Jeunesse plays a central part in Randy and Wendy Ray’s grass to grace story. Upon retirement, this couple decided to work on pioneering a leading cosmetic brand, and in 2009, the now heavily awarded and affiliated Jeunesse was born.
Today, Jeunesse is a Multi-level-marketing company that operates in the beauty niche. Now, Jeunesse transcends cosmetics. It leads the race in the movement for financial breakthrough for individuals seeking financial independence.
While Jeunesse is surely one of the ways to financial freedom but its business workings and offerings give it off as a bad investment choice. Infact, Jeunesse bears a close semblance with Ponzi /Pyramid schemes.
First, Jeunesse’s products are expensive. In an already saturated cosmetic niche market, Jeunesse’s expensive products might make it difficult for investors to make a reasonable amount of sales. Why go for an overly expensive product when you have equally effective alternatives that are cheaper?
Also, Jeunesse is experiencing a downward trend. For one, it is no longer a young company. That is, it has lost its very important early momentum. Investors would find out that there are already a lot of affiliates at Jeunesse. What this implies is that the vital early adopters’ positions are being filled already. In the mlm world, becoming affiliated with a company with no early adopter space means that an investor is going to be indirectly working for high ranking investors.
Secondly, Google Trends reveals that fewer people are searching for Jeunesse. That is, Jeunesse is on a steady downward trend.
More importantly, Jeunesse focuses a lot on affiliate recruitment. This is evident in its ranking system and its compensation plan. Jeunesse runs a 17 tiered ranking system. To move up each rank, there are specific sales and recruitment requirements.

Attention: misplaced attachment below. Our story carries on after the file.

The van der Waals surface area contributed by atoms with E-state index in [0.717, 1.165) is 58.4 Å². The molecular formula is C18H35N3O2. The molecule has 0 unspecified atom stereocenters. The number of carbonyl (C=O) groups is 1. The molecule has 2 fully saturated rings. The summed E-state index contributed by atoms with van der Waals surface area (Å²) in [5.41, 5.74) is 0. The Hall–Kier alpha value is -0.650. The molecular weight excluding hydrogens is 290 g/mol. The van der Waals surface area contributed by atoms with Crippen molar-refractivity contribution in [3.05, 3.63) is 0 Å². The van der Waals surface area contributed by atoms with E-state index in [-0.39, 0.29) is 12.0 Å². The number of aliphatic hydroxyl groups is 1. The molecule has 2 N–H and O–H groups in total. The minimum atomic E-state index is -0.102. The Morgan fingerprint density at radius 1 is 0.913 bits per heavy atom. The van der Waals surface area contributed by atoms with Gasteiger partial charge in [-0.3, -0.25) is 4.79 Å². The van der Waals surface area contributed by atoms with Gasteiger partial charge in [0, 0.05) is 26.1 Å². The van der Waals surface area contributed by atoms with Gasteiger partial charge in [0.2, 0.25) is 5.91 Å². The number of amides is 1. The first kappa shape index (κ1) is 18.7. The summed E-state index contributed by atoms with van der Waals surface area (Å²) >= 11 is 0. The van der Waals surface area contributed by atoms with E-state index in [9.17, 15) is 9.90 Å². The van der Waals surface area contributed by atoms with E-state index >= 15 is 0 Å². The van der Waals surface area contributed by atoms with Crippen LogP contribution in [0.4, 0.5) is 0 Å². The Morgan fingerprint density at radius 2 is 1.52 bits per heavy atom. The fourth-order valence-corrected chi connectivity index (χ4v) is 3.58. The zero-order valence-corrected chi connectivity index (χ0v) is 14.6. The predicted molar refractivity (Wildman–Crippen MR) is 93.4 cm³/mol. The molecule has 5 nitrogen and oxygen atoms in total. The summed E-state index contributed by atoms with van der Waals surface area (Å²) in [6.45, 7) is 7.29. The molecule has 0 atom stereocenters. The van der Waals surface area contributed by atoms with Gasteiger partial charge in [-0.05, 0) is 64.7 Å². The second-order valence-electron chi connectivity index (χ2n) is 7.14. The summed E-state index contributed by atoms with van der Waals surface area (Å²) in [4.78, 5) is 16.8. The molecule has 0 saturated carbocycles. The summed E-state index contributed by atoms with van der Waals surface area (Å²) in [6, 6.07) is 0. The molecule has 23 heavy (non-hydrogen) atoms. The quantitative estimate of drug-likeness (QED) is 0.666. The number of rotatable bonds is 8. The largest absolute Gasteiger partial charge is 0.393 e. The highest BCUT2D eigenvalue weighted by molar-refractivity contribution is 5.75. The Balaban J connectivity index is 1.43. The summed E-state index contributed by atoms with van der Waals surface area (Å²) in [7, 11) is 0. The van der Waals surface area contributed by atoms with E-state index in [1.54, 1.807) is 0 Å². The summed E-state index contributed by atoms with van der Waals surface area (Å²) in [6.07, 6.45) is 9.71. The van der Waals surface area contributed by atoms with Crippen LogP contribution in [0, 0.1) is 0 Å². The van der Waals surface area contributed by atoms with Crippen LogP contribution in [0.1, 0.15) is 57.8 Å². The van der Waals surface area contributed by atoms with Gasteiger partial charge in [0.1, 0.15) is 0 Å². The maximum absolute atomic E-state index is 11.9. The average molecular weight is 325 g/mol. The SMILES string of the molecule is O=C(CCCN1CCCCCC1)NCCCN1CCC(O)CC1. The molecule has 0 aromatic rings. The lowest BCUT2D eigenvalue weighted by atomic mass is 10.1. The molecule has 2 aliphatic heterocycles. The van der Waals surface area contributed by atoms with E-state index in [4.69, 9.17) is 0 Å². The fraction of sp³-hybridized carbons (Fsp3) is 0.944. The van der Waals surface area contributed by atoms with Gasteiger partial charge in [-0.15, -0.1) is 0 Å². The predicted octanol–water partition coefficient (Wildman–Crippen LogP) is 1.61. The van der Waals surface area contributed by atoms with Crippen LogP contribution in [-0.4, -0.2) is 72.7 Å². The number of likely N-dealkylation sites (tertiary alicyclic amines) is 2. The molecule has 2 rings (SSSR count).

While the proponents of Jeunesse might claim that it would be technically wrong to label Jeunesse a Ponzi or pyramid scheme because it has a range of products it markets, its outright dependence on newly recruited “distributors” is a sign that it is a pyramid scheme in disguise.
As would be expected of a Ponzi scheme, Jeunesse is decorated in commissions and bonuses that add up to a large ROI percentage. These commissions are retail sales bonuses, retail profits, team commissions, matching bonuses, distributor retention incentives, and the diamondd bonus pool. With these commissions, Jeunesse incentives and pressurizes sales – a major ponzi scheme feature.
Also, an investor’s ability to earn largely depends on the performance of that investor’s team of personally recruited investors (downlines). Downlines work for their uplines. That is, a percentage of a team of investors sales goes to who recruited them. In effect, funds are being funneled upwards towards high ranking members as it is common with ponzi schemes.
Furthermore, there is no proof that Jeunesse makes money from other sources. The only verifiable source of income is funds generated from newly recruited affiliates.
Upon research, an affiliate would find out that the percentage of sales and income coming in from nonaffiliates is extremely dwarfed by the percentage of sales and income coming in from affiliates. This is another Ponzi scheme feature. The percentage of sales coming in from affiliates and nonaffiliates should almost be balanced.
It would take a lot of hard work to earn a dime from Jeunesse. The investing public’s skepticism about mlm companies, Jeunesse’s expensive products, the semblance it bears with Ponzi schemes, and its sales and recruitment quotas does not make investing in Jeunesse worthwhile.